Louisiana Texas Bald Cypress Swamps#Photos by Dmitry Moiseenko, member of the AirPano Team that is a member of the global-geography Consortium.
17 July 2019
with kind permission of AirPano
In the Cupressaceae family, there is a conifer tree named Taxodium, or Bald cypress. Initially. this species originated in the North American continent but eventually was brought to Europe in the 17th century.
Taxodium is extremely tolerant of humid areas, such as coasts and swamps. It does not need much light, but it is very dependent on warmth. Another key factor for this tree is the precipitation amount. Its dense wood is highly rot-resistant and Taxodium is so much addicted to water that it can grow in the conditions that any other terrestrial plant cannot bear. In 2012, divers found an entire underwater cypress grove in Alabama, US. The trees felt quite good under 18 meters of water.
During the first five years of its life, Taxodium grows up to 3 meters high, then at the age of 40 it reaches 21 meters and a 100 years old tree is around 36 meters high. In a hundred years, the growth ceases, the tree does not change its size and can live up to 1,000 years.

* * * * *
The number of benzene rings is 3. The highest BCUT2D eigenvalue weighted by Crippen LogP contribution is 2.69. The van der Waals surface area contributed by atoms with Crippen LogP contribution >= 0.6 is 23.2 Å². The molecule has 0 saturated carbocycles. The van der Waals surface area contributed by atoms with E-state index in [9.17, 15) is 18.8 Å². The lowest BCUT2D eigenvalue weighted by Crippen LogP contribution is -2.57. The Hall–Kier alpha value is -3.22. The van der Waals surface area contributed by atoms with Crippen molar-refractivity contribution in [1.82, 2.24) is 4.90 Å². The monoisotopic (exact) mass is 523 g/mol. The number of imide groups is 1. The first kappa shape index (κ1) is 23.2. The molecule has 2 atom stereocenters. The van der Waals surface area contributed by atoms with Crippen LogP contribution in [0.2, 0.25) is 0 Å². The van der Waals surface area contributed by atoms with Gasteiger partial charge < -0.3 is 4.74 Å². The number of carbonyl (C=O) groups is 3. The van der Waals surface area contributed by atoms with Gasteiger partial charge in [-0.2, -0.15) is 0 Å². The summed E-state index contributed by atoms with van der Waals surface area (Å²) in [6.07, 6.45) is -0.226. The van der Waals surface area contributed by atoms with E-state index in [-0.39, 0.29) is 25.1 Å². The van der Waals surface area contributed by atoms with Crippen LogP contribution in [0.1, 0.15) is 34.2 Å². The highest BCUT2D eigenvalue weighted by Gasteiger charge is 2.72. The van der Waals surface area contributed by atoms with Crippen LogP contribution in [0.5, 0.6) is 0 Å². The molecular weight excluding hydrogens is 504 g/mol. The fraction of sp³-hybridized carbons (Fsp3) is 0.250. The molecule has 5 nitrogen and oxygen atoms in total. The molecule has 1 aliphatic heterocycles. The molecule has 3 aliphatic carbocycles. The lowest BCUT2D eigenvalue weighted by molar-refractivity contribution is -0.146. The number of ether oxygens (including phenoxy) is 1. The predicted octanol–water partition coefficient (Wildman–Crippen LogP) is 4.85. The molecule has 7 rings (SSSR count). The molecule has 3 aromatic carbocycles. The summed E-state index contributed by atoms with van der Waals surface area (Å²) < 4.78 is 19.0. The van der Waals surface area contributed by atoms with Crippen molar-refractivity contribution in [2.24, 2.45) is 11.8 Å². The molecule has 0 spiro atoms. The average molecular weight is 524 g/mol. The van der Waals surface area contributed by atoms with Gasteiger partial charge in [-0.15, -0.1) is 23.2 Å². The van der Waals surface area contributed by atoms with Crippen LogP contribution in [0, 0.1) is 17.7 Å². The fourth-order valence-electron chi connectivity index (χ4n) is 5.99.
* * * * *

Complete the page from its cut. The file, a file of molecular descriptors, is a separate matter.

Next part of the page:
Taxodium has a rather unusual trunk, it is wide at the bottom and thin at the top. The dark or maroon tree bark is covered by deep longitudinal cracks. The horizontally radiating roots form peculiar growths of conical shape that rise above water at 1-2 meters. This kind of "knees" allow the tree to take hold in the unstable humid ground.
By the beginning of the 20th century, the number of Taxodium had significantly decreased due to massive cutting down aimed for durable wood. Fortunately, people understood the importance of these unique trees and their impact on the swamp ecosystem. Now Taxodium groves can be met in many humid and warm corners of the world.
Just imagine how impressive these forests look like! The largest Taxodium grove found itself on swamps on the border between Texas and Louisiana. Cypresses that are beautiful on their own are additionally adorned by Tillandsia usneoides. The native Indians called this flowering plant Spanish moss, as it resembled the beards of conquistadors.
The water in this lake is crystal clear with alligators inhabiting it. The banks of the lake are the habitat of different animals and birds. Let's have a journey to this fantastic forests through the AirPano virtual tour.